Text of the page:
For opaque barriers (κL >>1), this delay is less than the “equal time” L/v, the time it would have taken for a light wave traveling with velocity v to traverse the distance L. This has led to the notion of superluminal traversal velocities with its attendant controversies regarding causality. However, in an evanescent region, the wave vector is actually imaginary. The pulse does not really travel. While velocity may not necessarily be a relevant concept in this case, a delay time certainly is. A delay time makes no assumption about the mechanism responsible for the delay while “velocity” assumes propagation, and hence, a path or trajectory. Here we will relate the delay to stored energy. We note, incidentally, that since κ > Ω/v, the group delay cannot be negative for this structure. Indeed negative group delay is proscribed for this passive, symmetric, reciprocal structure on general grounds .
The term in brackets in Eq. 15 can be recognized as the time-averaged incident power Pin. We are thus led to the result that the stored energy in the barrier is equal to the incident power times the group delay:
The proportionality between stored energy and group delay is a result that has been proven for both lumped-element networks and distributed microwave circuits [13–15]. Basically the time required for a pulse of energy to enter an element and leave again is the average stored energy per unit incident cw power . On the other hand the dwell time, a quantity introduced by Smith as a measure of the time a wavepacket spends in the barrier region, is defined as 
and is by definition proportional to the stored energy. Thus we find, within the slowly-varying envelope approximation, that the group delay and the dwell time for this one-dimensional tunneling problem are identical and are proportional to the stored energy. Smith also noted that this definition of dwell time is reminiscent of the Q of an oscillating system in electromagnetic theory. All of this lends support to a description of the tunneling process as an excitation of a cavity that can store energy. We note that the role of energy storage has been discussed in other superluminal contexts involving absorptive or amplifying media [17,18]. There the energy is stored in the atomic excitations. Even in situations where transparent superluminal propagation has been considered, the energy has been stored in an inverted medium. In the tunneling problem considered here, the energy is stored in the electromagnetic cavity formed by the structure.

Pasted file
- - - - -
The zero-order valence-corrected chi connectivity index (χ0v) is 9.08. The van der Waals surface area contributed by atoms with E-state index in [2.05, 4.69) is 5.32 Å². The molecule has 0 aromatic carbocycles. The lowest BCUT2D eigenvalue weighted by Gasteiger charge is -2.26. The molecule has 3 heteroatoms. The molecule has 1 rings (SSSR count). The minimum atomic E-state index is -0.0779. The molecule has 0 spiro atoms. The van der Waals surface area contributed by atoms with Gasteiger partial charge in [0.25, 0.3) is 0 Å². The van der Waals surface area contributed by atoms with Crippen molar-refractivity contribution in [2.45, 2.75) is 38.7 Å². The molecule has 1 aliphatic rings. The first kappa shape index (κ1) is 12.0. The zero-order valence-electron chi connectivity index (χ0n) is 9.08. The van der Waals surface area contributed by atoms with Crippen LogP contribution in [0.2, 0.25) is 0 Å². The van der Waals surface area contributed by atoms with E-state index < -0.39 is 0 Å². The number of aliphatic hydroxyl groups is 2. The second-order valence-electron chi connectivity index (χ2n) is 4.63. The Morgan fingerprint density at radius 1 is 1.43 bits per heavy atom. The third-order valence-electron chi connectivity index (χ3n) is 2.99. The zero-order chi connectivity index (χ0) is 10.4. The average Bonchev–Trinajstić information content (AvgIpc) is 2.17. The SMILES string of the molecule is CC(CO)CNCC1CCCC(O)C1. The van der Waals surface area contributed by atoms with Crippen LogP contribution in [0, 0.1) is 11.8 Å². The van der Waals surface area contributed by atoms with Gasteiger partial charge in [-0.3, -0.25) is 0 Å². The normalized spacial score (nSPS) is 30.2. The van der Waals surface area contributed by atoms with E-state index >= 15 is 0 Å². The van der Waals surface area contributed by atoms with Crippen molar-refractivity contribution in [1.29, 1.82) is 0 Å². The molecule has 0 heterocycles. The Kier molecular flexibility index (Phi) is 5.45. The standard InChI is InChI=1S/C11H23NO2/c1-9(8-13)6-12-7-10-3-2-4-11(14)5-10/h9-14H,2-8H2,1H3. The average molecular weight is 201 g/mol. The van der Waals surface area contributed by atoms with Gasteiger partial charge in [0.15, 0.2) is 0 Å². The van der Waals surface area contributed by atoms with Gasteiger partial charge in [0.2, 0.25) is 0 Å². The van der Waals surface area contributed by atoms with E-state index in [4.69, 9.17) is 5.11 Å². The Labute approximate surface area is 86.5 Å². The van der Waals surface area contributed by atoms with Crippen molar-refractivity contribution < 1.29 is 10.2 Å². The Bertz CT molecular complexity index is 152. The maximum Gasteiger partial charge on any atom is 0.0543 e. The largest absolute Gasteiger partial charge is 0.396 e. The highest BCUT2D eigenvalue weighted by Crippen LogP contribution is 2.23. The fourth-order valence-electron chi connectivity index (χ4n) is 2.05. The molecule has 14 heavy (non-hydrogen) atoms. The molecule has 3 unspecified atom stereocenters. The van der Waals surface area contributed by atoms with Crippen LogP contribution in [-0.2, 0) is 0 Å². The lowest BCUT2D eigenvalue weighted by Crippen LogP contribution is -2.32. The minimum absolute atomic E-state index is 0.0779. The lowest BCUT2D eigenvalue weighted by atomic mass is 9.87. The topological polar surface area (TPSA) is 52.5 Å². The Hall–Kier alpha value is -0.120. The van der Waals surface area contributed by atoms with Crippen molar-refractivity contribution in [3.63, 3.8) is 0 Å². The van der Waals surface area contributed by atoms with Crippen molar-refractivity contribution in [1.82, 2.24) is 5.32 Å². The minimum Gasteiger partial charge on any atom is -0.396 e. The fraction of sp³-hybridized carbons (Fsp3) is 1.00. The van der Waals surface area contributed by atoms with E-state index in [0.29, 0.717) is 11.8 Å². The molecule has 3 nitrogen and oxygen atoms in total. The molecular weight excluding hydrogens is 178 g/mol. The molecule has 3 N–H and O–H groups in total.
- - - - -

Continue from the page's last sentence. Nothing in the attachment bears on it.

The result presented here makes it easy to understand the so-called “Hartman effect” in which the tunneling phase time becomes independent of length for thick enough barriers. From Eq. 12 we see that as L → ∞, . The quantity 1/γ is the decay distance 2 of the exponentially attenuating forward field in a very long barrier. Beyond this distance it does not matter how much more length the barrier has. The energy is all stored within the attenuation distance. Since the group delay is proportional to the stored energy, it saturates as the stored energy saturates. It should be kept in mind that true tunneling is an adiabatic process involving pulses that are long compared to the barrier width. The front of the pulse does propagate at c since it involves a discontinuity. However, within one transit time a standing wave is created behind the front with most of the energy stored within a decay distance of the entrance. As the bulk of the pulse, which is well behind the front, arrives at the entrance all it can do is modulate the stored energy. Both the group delay and the dwell time are a measure of the ability of the cavity to store and release energy, in a sense a figure of merit like cavity Q.